Access to, and training in the use of, screen-reading software can enable a blind person to work with many mainstream office applications. However, a single license for the leading proprietary screen-reader software required by a blind person typically costs the equivalent of two or three desk-top PCs. As identified in the TVET 99 case study, this proves prohibitively expensive for individuals and training centers in developing countries to provide. Even the small minority of individuals who can afford this license fee must also incur the additional cost for software training in order to become employable. Even then, an employer will typically not be able to incur the cost of buying and maintaining this software.1
One possible answer is to provide Free and Open Source Software (FOSS) assistive technology (AT). An example of this type of software is the Orca screen reader which runs on the Linux platform.2 Both OCRA and Linux are open-source technologies, but most people do not have the IT skills required to install these technologies on a computer.
Mais Diferenças3 is the leading Brazilian NGO specializing in inclusive education and culture. Through the Educação Livre Project, it works with a local assistive technology company, the Botelho & Paula Consultoria,4 to train students and job seekers in the use of these types of open source ATs.
Developed by the Botelho & Paula Consultoria, the F123.org5 USB (or pen) drive contains a range of ATs that can be used on the majority of computers. A 2 GB USB drive contains a mix of open-source technologies, including Linux, Gnome and Orca. A small change in the boot sequence of the BIOS of a computer allows the person with a disability to use almost any computer without needing to install any software on the hard drive. This means the person is not tied to using just one specialized computer in a school or training center. He or she can bring the AT with them to use on a PC at an Internet café or at home. This form of technology also has the potential to be used in work environments, without incurring large licensing fees on the employer.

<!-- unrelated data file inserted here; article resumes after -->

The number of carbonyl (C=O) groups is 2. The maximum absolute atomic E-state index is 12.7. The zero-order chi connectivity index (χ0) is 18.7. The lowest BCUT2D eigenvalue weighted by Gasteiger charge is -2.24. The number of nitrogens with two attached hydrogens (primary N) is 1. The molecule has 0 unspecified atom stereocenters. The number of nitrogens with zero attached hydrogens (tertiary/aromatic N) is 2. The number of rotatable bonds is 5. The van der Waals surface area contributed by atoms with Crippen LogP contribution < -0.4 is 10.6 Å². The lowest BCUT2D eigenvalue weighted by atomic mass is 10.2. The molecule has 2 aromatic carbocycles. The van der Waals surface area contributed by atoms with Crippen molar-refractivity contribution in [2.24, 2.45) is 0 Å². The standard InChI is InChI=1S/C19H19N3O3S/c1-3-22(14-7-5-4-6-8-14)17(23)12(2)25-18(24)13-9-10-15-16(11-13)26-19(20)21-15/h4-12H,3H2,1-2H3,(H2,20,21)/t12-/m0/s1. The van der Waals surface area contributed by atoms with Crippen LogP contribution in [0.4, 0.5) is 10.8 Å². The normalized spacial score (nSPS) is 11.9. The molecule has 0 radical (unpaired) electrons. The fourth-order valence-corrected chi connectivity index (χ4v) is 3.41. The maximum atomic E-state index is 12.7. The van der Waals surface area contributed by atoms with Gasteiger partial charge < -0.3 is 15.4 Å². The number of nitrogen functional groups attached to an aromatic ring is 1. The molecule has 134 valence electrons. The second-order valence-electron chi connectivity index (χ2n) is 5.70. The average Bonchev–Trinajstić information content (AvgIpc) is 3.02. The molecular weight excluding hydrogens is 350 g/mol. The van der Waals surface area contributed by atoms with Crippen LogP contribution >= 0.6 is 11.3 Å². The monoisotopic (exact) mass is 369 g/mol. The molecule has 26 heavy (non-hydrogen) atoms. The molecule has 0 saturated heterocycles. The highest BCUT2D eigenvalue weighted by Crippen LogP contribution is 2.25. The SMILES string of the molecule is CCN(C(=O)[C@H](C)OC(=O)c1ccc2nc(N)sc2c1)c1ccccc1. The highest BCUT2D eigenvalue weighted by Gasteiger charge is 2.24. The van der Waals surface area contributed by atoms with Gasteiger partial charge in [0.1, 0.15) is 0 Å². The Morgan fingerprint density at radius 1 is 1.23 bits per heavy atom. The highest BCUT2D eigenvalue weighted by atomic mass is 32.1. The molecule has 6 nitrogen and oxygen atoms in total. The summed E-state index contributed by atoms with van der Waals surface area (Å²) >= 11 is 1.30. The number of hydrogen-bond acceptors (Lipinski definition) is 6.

The Educação Livre Project trains students and job seekers in the use of these open-source technologies. The Educação Livre Project aimed to achieve the following in 2010:
Nineteen of its current 39 students will finish training in July 2010.
An estimated eight students will start training in August.
A class of six new students is expected to begin in a new NGO in August.
Twenty to 22 of their current students are expected to conclude training in November.
Depending on costs and funding, 20 to 30 students will take an intensive course for instructors.
One of the main lessons of this initiative is the importance of exploring FOSS assistive technology solutions, in order to build capacity within local companies to modify and support this technology and to train persons with disabilities in its use.
1TASCHA page 15-16